If there was ever a community that deserved a solid member of Congress to represent them in Washington, it is us, the people of New York’s 27th district. Our most recent former representative, Republican Chris Collins, was the “abusive husband” version of a congressman. He never cared about us. He was a very wealthy man who went to Washington to help make his family and his big donors more wealthy still. He so openly served his rich contributors that during the 2018 tax giveaway to corporations he confessed to a reporter, “My donors are basically saying: ‘Get it done or don’t ever call me again.’”
Collins also illegally passed along insider stock information, leading to his conviction for securities fraud, his forced resignation from the House and his upcoming two-year term in federal prison.
This is the kind of representation that local Republican party leaders think we need in Washington, wealthy men who pretend to be for working people, then head to Congress to do favors for the powerful. Nate McMurray, the Democrat on the ballot this November, is another kind of person entirely.
McMurray is a native of North Tonawanda, one of seven children raised by a single mother when his father died of cancer at the age of 39. He worked his way through community college then earned a bachelor’s degree at SUNY Buffalo. After that he earned a law degree from Hastings College in California, one of the finest law schools in the country. From there he began a career in business that included some time living in South Korea. But he returned home to western New York and turned his attention to serving the people he came from, most recently as a well-regarded town supervisor in Grand Island.
McMurray, an Eagle Scout, is the father of two young boys. He is also no political phony who pretends to be one thing and turns into another once the votes are counted. Before the pandemic hit we sat together for coffee here in Lockport one long afternoon. He is the real deal and the real deal is what we deserve after being represented in Washington by a con man.
McMurray’s commitment to fight for the interests of working people comes from the place that matters most, from the heart and from his experience growing up in hard circumstances. If he is elected, he will work to make health care more affordable, not to make health insurance companies more wealthy. On the pandemic, we can count on him to act based on science, not magic fantasies. On jobs, we can count on him to work for better wages, not to keep pushing the nation’s wealth into the hands of the very few at the top.
Which brings me to McMurray’s political opponent in November, a longtime Buffalo politician named Chris Jacobs. Like the other Chris before him, Jacobs is a wealthy man, in his case thanks to his parents, the owners of the conglomerate Delaware North. One upon a time Jacobs cast himself as a political moderate, but that’s all in the past now. What Jacobs is today is an obedient cheerleader for Donald Trump. In preparing to run for Congress, Jacobs made a political calculation that blind loyalty to the president — and whatever dangerous thing Trump says or does — was the price of going to Washington. That may work for him, but it is dreadfully bad news for the country, and for us.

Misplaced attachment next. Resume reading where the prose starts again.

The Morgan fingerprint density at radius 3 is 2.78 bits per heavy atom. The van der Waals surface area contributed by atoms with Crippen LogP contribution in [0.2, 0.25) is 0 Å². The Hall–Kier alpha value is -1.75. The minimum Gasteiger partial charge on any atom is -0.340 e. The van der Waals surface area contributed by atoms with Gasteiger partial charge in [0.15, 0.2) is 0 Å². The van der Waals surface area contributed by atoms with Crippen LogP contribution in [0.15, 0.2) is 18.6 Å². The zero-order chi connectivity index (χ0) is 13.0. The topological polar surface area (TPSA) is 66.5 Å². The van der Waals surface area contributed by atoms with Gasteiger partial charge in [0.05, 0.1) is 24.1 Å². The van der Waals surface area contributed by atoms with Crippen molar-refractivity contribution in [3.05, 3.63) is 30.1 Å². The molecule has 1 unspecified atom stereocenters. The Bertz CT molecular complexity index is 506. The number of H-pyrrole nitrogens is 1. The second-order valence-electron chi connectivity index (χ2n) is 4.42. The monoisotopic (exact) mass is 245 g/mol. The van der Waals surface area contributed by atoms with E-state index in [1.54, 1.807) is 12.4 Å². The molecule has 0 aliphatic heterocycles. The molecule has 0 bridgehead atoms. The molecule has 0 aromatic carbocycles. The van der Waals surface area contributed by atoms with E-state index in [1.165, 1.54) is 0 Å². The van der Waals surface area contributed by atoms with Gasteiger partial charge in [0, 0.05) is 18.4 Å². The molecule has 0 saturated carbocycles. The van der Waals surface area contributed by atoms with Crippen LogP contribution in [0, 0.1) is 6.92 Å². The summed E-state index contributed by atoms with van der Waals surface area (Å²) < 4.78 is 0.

On Trump’s fantasy-driven response to a pandemic (with a death toll now 60 times as high as the attacks on 9/11), Jacobs cheers out, “He’s done a great job!” On Trump’s attempts to torpedo the U.S. Postal Service as a way to sabotage the November vote, Jacob offers silence. On Trump’s suggestion that we ignore the U.S. Constitution and delay the election altogether, more silence.
Who knows what Jacobs actually thinks about anything anymore? He thinks whatever Trump tells him to think because he’s afraid not to. While other Republicans around the country have stepped forward to bravely stand up to Trump’s worst, Jacobs has joined the ranks of those too scared to say a thing — and the last thing the nation needs right now is one more politician in Washington dancing like a puppet for the President. The last thing our community needs is another congressman whose political mission is to help the powerful become even more powerful, at our expense.
Two years ago, running in the most Republican House district in New York, McMurray finished just 1% short of beating Collins. In June’s tiny-turnout special election to fill Collins’s empty seat — an election Jacobs was supposed to win in a landslide — McMurray finished just 5% shy of beating him too. This November, with a voter turnout that is expected to be twice as large, McMurray is poised to pull off one of the great political upsets in the country.
There is a reason for that. McMurray doesn’t have Jacobs’ wealth and connections, or a president Tweeting out his love from Air Force One. What he has instead is a grassroots campaign and a genuine commitment to help lift up the lives of working people, at a time when life for many has never been harder. If we are smart we will help push McMurray over the finish line in November, and elect the kind of congressman our community deserves.
Jim Shultz is a father and grandfather in Lockport. His most recent book is “My Other Country, Nineteen Years in Bolivia”. His writings can be found at jimshultzthewriter.com.